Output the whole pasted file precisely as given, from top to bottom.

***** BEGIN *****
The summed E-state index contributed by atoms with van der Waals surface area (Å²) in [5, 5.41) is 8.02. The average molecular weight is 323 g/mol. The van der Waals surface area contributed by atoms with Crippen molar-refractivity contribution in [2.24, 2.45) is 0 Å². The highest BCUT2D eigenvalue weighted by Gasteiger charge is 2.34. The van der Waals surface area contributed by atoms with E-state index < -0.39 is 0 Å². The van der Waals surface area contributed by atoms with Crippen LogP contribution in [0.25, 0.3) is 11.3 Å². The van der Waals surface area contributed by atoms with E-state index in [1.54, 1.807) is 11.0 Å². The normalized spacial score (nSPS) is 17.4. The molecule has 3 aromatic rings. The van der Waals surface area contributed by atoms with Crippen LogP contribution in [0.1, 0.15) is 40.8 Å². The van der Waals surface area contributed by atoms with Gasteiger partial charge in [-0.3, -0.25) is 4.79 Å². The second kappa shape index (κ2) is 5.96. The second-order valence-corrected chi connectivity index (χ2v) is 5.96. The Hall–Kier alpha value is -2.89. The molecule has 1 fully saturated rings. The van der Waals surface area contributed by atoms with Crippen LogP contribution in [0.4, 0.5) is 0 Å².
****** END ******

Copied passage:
The summed E-state index contributed by atoms with van der Waals surface area (Å²) in [5, 5.41) is 8.02. The average molecular weight is 323 g/mol. The van der Waals surface area contributed by atoms with Crippen molar-refractivity contribution in [2.24, 2.45) is 0 Å². The highest BCUT2D eigenvalue weighted by Gasteiger charge is 2.34. The van der Waals surface area contributed by atoms with E-state index < -0.39 is 0 Å². The van der Waals surface area contributed by atoms with Crippen LogP contribution in [0.25, 0.3) is 11.3 Å². The van der Waals surface area contributed by atoms with E-state index in [1.54, 1.807) is 11.0 Å². The normalized spacial score (nSPS) is 17.4. The molecule has 3 aromatic rings. The van der Waals surface area contributed by atoms with Crippen LogP contribution in [0.1, 0.15) is 40.8 Å². The van der Waals surface area contributed by atoms with Gasteiger partial charge in [-0.3, -0.25) is 4.79 Å². The second kappa shape index (κ2) is 5.96. The second-order valence-corrected chi connectivity index (χ2v) is 5.96. The Hall–Kier alpha value is -2.89. The molecule has 1 fully saturated rings. The van der Waals surface area contributed by atoms with Crippen LogP contribution in [0.4, 0.5) is 0 Å².